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Death is such a morbid thing so families hardly talk about it, much less plan on how to handle it.
Having a good financial plan will help cushion the impact and stress of untimely passing of a family member. It gives an assurance that the family will be financially unimpaired even if the breadwinner suddenly dies.
Many financial advisors will quickly suggest life insurance. After all, companies design their life insurance products specifically for that need. They take away the worries and provide peace of mind. But do you know what type of life insurance is the right one for you?
Choosing the right one is the delicate part. Before decision making, make sure to get acquainted with the basic terminology relevant to the industry. Reviewing a life insurance glossary will be helpful to get a high-level overview of the top life insurance terms and definitions.
Getting life insurance does not guarantee that you will be good financially for the rest of your life. It also doesn’t assure that it will be sufficient for your family’s needs in the future. Situations, circumstances, and financial needs change as time passes and unforeseen needs may come in later.
It is always important to review your life insurance policy after major events. You may have to make adjustments to your coverage.
Which Life Insurance Type Is Best?
When choosing a life insurance plan, there are a number fo things you need to take into account in order to understand the right insurance type based on your personal needs:
This might be the most important item to consider before buying. If you need a short or medium period policy of around 5 to 30 years, term insurance is advisable.
Term insurance is less expensive than other insurance types.
However, term insurance doesn’t really work for people who want coverage for as long as they live. People whose fixed obligations and regular income are higher usually prefer term insurance. They are attracted to the cash value feature of the plan because it somehow works as a retirement fund.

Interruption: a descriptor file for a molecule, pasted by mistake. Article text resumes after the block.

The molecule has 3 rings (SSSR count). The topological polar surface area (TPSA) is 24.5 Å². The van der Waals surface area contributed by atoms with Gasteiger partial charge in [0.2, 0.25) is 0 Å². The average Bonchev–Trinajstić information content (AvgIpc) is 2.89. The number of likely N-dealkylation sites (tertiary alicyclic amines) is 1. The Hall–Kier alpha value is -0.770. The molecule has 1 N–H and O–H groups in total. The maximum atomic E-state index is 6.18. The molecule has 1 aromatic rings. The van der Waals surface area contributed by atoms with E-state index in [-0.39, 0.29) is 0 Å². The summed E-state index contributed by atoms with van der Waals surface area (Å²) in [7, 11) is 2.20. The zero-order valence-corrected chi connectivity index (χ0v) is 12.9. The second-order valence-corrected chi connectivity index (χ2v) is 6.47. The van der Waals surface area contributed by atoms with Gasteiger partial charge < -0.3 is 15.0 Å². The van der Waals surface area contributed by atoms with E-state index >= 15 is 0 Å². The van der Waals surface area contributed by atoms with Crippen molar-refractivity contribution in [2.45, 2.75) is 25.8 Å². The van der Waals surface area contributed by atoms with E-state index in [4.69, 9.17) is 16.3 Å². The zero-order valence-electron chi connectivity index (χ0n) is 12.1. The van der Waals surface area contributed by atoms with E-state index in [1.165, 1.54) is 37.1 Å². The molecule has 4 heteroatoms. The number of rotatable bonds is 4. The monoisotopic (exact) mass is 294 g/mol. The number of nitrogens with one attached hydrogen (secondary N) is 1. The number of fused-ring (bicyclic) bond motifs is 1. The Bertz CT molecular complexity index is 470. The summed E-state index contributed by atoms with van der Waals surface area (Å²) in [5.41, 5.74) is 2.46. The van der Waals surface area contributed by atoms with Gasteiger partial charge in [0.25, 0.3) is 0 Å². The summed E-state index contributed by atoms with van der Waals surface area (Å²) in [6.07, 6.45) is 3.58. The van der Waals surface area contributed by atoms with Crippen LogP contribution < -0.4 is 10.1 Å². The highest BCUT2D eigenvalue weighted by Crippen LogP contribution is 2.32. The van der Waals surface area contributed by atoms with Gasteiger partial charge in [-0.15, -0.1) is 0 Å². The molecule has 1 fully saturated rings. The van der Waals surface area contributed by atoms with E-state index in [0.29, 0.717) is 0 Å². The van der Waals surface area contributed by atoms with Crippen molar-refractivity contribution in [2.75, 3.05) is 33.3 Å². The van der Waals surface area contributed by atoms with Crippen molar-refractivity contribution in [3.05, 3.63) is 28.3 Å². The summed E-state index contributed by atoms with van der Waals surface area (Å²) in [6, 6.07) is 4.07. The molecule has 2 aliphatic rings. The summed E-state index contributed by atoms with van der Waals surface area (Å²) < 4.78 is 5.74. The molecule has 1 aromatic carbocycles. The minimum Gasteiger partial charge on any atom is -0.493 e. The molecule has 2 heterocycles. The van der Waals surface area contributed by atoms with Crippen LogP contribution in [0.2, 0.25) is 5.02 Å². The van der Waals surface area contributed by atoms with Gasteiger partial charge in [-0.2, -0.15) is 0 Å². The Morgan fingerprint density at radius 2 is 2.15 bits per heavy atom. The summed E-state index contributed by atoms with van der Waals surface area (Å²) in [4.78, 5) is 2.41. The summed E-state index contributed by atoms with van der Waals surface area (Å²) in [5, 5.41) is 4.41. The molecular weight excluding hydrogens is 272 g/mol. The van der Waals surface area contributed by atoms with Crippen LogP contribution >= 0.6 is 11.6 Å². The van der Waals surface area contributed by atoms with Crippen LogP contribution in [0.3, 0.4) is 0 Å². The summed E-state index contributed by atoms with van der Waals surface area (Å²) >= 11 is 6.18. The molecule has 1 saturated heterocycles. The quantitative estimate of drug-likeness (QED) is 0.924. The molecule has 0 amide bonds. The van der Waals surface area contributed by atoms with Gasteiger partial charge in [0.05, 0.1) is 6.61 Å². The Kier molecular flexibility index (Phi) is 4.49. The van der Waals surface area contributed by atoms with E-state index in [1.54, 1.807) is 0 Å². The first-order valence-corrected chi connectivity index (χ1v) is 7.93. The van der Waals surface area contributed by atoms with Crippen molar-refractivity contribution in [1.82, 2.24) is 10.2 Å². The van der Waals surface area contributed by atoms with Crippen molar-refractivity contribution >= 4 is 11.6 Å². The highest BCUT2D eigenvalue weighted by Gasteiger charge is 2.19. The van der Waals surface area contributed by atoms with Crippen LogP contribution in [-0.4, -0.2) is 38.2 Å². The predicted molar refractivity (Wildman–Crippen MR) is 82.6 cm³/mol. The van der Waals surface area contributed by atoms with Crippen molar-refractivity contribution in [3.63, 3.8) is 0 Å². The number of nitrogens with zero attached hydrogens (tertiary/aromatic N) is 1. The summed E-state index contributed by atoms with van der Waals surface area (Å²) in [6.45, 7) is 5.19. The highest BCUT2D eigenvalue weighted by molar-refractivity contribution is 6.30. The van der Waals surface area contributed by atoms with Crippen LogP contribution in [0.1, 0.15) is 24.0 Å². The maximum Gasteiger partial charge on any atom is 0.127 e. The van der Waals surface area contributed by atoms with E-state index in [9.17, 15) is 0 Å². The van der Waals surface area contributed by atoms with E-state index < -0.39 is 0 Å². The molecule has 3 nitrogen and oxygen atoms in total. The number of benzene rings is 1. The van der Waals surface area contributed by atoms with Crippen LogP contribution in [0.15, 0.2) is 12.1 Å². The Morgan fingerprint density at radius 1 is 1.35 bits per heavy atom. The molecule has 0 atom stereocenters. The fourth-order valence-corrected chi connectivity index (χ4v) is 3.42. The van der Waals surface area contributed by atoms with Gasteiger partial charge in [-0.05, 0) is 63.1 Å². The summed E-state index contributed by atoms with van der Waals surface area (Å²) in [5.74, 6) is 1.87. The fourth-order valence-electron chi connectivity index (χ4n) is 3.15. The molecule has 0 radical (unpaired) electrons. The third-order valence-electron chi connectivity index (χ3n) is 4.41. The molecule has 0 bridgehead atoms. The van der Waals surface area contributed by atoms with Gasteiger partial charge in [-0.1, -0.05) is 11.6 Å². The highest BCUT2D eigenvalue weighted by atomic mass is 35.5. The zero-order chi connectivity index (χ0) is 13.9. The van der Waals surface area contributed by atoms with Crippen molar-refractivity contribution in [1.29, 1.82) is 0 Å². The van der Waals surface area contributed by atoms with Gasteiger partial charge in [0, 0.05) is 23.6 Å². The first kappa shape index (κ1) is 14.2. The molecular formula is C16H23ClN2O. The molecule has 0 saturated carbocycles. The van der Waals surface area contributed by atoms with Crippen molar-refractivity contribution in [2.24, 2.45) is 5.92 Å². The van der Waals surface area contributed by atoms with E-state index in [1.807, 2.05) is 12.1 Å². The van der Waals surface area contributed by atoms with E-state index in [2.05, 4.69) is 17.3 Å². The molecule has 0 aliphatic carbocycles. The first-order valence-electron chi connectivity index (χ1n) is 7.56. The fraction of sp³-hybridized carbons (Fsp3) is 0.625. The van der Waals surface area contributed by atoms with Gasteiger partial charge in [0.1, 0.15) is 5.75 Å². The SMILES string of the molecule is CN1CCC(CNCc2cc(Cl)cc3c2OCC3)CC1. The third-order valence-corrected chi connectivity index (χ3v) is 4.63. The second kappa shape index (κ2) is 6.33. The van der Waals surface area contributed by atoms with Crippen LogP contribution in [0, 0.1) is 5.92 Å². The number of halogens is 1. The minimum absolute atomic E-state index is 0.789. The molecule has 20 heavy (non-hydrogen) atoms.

Another reason for the choice is that the premium is more affordable. In a case like this, an investor should choose a plan with a good conversion option. Should they want or need coverage for a much longer time, they can easily change the policy. If an individual wants to have insurance coverage for his entire lifetime, permanent life insurance is the right one.
The insured will pay a higher annual cost but in the long run, the net cost will be considerably lower.
The government gives life insurance a special tax treatment. In most cases, the insurance proceeds are free from taxes. In other cases, tax on the accumulated cash value is on a deferred basis.
So, if you have the funds to invest, you can purchase a permanent policy with cash value. You will have to pay higher premiums but while insured, you also build up an investment account inside your policy. This accumulated cash value has no restriction to use.
Many investors use it to build funds for a news house, their ‘dream boat’ or to just simply supplement retirement.
Term Or Permanent Life Insurance?
With so many insurance products in the market, it can be confusing to find what to get.
Nevertheless, it is a very crucial stage of the decision-making process. Here are some guidelines to help you choose the best one for you.
Why Term Life Insurance
You should get a term life insurance if you need life insurance for a specific period of time.
You can make a term life insurance effective according to the length of time of your need. If you want to build up a college fund for your young children, a 20-year term life would suffice.
You would have the money by the time they are to enter college. Or maybe you want to pay off a debt that will become due in a few years’ time. You can get a term policy for that period.
Lower Premiums For Youngers
You should get a term life insurance if you need a large amount of insurance but have a limited budget. This type of insurance pays only if the insured dies during the time of the policy. This causes the premiums to be lower than that for permanent life insurance.
If the insured is still alive at the end of the term, the coverage automatically ceases. The insured has the option to renew the policy or buy a new one to continue his coverage. Unlike permanent insurance, the insured will not be building equity in the form of cash saving.